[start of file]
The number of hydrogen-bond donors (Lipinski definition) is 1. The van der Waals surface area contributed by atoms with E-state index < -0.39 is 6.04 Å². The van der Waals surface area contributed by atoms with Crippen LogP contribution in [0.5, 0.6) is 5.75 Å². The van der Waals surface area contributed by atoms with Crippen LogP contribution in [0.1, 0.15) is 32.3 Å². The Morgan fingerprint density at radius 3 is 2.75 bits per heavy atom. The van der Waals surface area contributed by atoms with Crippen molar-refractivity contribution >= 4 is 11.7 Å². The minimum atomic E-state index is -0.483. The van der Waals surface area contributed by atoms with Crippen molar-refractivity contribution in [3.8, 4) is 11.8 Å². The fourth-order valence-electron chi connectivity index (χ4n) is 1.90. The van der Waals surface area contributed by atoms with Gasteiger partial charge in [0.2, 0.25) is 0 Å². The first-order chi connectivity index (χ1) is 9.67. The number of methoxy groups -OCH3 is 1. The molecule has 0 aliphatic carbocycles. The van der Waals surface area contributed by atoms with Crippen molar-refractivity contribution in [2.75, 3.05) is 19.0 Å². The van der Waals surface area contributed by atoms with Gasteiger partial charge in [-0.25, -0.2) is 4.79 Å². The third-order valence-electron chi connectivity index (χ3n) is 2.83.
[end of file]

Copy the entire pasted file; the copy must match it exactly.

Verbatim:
The number of hydrogen-bond donors (Lipinski definition) is 1. The van der Waals surface area contributed by atoms with E-state index < -0.39 is 6.04 Å². The van der Waals surface area contributed by atoms with Crippen LogP contribution in [0.5, 0.6) is 5.75 Å². The van der Waals surface area contributed by atoms with Crippen LogP contribution in [0.1, 0.15) is 32.3 Å². The Morgan fingerprint density at radius 3 is 2.75 bits per heavy atom. The van der Waals surface area contributed by atoms with Crippen molar-refractivity contribution >= 4 is 11.7 Å². The minimum atomic E-state index is -0.483. The van der Waals surface area contributed by atoms with Crippen molar-refractivity contribution in [3.8, 4) is 11.8 Å². The fourth-order valence-electron chi connectivity index (χ4n) is 1.90. The van der Waals surface area contributed by atoms with Gasteiger partial charge in [0.2, 0.25) is 0 Å². The first-order chi connectivity index (χ1) is 9.67. The number of methoxy groups -OCH3 is 1. The molecule has 0 aliphatic carbocycles. The van der Waals surface area contributed by atoms with Crippen molar-refractivity contribution in [2.75, 3.05) is 19.0 Å². The van der Waals surface area contributed by atoms with Gasteiger partial charge in [-0.25, -0.2) is 4.79 Å². The third-order valence-electron chi connectivity index (χ3n) is 2.83.